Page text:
“The government is super-sensitive, as urban areas are opposition strongholds,” said an aid official who asked not to be named. “In Epworth [as a result of the protests], the government double-checked the beneficiaries to make sure they were genuine [and not linked to the opposition].”
Complications and successes
Beatrice Katumba, 65, is unmistakably one of those in need. A widow, she came to Epworth nine years ago to nurse her HIV-positive son, and after his death stayed to care for his child and four other grandchildren.
She has a heart condition and is too old to find work, so the family can afford to eat only twice a day – the main meal just vegetables and maize porridge. Adding to their problems, the septic tank next to their home is overflowing and she can’t get the local Epworth authorities to fix it, so the children are regularly sick with stomach problems.
“The [cash transfer] assistance came at just the right time,” she told TNH. Katumba had been considering heading back to her rural home in Mhondoro, 110 kilometres south of Harare, where rent, water, and wood fuel would at least be free – although growing enough food and keeping the children in school would have been a challenge.
The households on the cash programme are paid in US dollars into a foreign currency digital wallet on their phones. They then convert that cash into digital Zimbabwe dollars through a bureau de change function offered by the service provider.
That was a requirement forced on the programme when the government banned the use of the US dollar as legal tender, a sudden policy change that temporarily halted the initiative.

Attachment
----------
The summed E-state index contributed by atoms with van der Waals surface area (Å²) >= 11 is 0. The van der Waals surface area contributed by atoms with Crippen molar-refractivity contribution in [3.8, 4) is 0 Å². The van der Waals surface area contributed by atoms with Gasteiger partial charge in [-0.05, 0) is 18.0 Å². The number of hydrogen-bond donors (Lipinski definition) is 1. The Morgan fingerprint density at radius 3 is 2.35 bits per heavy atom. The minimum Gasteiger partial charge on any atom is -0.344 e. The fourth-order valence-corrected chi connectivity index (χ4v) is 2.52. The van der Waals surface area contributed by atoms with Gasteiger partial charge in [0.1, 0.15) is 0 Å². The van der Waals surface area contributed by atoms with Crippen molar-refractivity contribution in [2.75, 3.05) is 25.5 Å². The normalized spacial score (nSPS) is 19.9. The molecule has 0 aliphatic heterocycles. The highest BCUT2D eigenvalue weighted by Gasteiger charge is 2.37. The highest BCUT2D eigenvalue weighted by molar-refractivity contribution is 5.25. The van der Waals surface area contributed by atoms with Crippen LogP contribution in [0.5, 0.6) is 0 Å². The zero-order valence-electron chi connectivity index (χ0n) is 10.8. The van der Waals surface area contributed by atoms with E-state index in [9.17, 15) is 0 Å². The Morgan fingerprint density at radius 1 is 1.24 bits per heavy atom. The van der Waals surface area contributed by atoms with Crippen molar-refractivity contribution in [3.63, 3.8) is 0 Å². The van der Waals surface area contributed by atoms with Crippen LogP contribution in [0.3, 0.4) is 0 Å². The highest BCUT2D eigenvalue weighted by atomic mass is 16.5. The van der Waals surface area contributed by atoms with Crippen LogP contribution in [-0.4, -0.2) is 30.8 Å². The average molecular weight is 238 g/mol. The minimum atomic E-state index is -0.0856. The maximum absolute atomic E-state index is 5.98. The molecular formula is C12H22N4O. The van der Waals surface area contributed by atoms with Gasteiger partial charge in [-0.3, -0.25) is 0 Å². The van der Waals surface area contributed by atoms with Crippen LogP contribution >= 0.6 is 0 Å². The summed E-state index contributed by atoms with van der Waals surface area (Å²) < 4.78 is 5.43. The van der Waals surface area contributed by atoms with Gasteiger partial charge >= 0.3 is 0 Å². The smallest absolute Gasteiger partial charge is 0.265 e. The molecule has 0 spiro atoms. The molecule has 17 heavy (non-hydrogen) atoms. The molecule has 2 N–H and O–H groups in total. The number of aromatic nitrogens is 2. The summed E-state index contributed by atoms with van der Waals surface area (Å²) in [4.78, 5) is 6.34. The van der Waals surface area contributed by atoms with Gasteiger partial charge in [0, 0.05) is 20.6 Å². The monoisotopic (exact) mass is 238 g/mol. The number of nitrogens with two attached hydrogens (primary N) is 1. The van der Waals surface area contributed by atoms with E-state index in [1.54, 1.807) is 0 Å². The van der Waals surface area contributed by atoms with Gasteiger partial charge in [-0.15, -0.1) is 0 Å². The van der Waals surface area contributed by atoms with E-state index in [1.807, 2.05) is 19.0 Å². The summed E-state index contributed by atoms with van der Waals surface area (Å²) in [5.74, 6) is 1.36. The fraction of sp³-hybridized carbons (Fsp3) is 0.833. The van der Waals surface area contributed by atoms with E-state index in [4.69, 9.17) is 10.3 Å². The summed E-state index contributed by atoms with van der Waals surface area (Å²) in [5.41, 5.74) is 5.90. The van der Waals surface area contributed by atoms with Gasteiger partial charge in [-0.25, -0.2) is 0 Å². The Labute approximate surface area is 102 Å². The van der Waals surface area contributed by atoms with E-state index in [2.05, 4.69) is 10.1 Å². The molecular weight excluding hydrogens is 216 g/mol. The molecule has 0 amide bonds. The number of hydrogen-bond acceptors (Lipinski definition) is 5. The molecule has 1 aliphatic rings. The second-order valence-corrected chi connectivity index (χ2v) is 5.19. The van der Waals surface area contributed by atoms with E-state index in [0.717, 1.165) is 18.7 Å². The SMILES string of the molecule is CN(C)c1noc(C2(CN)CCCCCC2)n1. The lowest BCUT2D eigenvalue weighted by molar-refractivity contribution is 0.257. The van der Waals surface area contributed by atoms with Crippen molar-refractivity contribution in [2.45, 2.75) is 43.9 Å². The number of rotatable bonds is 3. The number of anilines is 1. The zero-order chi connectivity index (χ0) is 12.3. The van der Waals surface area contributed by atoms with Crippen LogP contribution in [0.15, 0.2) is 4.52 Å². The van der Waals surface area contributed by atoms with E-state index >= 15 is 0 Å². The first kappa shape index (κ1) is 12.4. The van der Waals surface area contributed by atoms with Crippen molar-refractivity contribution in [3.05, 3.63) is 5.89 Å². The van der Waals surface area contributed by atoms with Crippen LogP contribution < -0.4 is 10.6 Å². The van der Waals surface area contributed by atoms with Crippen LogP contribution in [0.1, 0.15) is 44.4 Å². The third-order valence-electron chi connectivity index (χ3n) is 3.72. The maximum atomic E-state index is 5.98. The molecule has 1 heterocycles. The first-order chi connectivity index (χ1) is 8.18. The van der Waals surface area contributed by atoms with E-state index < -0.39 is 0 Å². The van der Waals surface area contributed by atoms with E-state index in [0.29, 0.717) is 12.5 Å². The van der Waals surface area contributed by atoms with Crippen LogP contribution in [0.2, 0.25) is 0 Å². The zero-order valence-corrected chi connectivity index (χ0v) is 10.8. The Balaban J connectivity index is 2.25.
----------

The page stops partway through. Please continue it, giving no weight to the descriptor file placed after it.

There is a further complication. “The shops in the informal settlements are small to medium scale – they prefer cash,” explained Marimira of DanChurchAid. Shop-owners charge a premium of at least 25 percent to convert the electronic payments, and for some demand-heavy commodities like maize meal it can be as high as 40 percent.
That penalty hurts when “every cent is critical, every cent counts”, acknowledged Marimira. But she insisted it had not torpedoed the overall success of the programme.
“There is a strong voice from the community that this is helping them meet their daily household food requirements,” said Marimira. “Food consumption is increasing, dietary diversity is increasing.”
Epworth has been a “proof of concept”. It will be expanded this year to eight other urban locations, reaching 100,000 people with funds provided by the UK’s aid arm DFID, but WFP is looking for financing to double those beneficiaries to 200,000.
(*Ruth’s real name has been changed to protect her identity.)